Pulsar, Evil Knievel, and Stretch Armstrong


I believe I was about 6 years old when I remembered walking through the toy section of a department store with my mother…I didn’t see a 6 million dollar man toy, but I saw a Pulsar toy, and a Stretch Armstrong.  For those of you who remember Pulsar, he had the see-through chest, and you can press on his back to get his heart pumping.

It was nice to see an Evel Knievel toy under the Christmas tree, and it was pretty to cool to at least have that. The bike was placed in a grooved track which locked into the back wheel.  Turn the side winder, let go, and the bike propels forward.


The kickstand held the bike up nicely.  Evel’s helmet comes off.   Later on, there were other type of bikes he could ride around on, such as the Chopper.  Apparently, the motorcycle will jump, wheelie, or do other things, but it does have a good kickstand to hold it up. 






Pulsar (The Ultimate Man of Adventure,) was  an interesting, gimmick-like toy, which allowed you to see his organs through his chest. Press the button on his back to make his heart pump and circulate his blood.   You can also flip his head open to reveal his brain and a small plastic mission disc. This disc was called the “Mission Program Disc.”   Maybe the toy was an action figure, and a model for teaching children about anatomy.  He has a two piece track suit with a Velcro jacket that opens up to reveal his  chest.  He even has removable shoes.  This toy was produced by Mattel in 1977.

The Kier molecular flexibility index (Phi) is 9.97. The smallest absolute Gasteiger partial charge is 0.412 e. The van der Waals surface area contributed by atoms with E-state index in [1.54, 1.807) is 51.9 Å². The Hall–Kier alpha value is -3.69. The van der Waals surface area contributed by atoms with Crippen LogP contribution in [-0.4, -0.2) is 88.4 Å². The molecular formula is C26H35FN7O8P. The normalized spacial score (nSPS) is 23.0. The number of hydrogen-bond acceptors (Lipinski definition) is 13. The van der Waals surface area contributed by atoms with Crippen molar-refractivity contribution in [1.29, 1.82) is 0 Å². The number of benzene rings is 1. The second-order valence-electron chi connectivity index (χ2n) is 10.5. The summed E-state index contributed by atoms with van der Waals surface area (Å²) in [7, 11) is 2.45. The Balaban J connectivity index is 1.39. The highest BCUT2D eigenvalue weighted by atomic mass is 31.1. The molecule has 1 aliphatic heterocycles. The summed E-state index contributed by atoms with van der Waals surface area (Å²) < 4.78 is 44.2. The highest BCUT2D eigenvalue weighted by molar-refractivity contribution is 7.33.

I remember playing with Stretch Armstrong, who is about 8 inches tall, and his body is made of a hard rubber. His body is filled with gel, which makes him solid, yet very stretchable.  After you stretch his limbs, his body will go back to its original form.  Hasbro has recently put the Stretch Armstrong toy back on the market.  You can throw him around, but the only thing you should be worried about damaging, is his plastic head.



Here is the advertisement for the old and new Stretch Armstrong.





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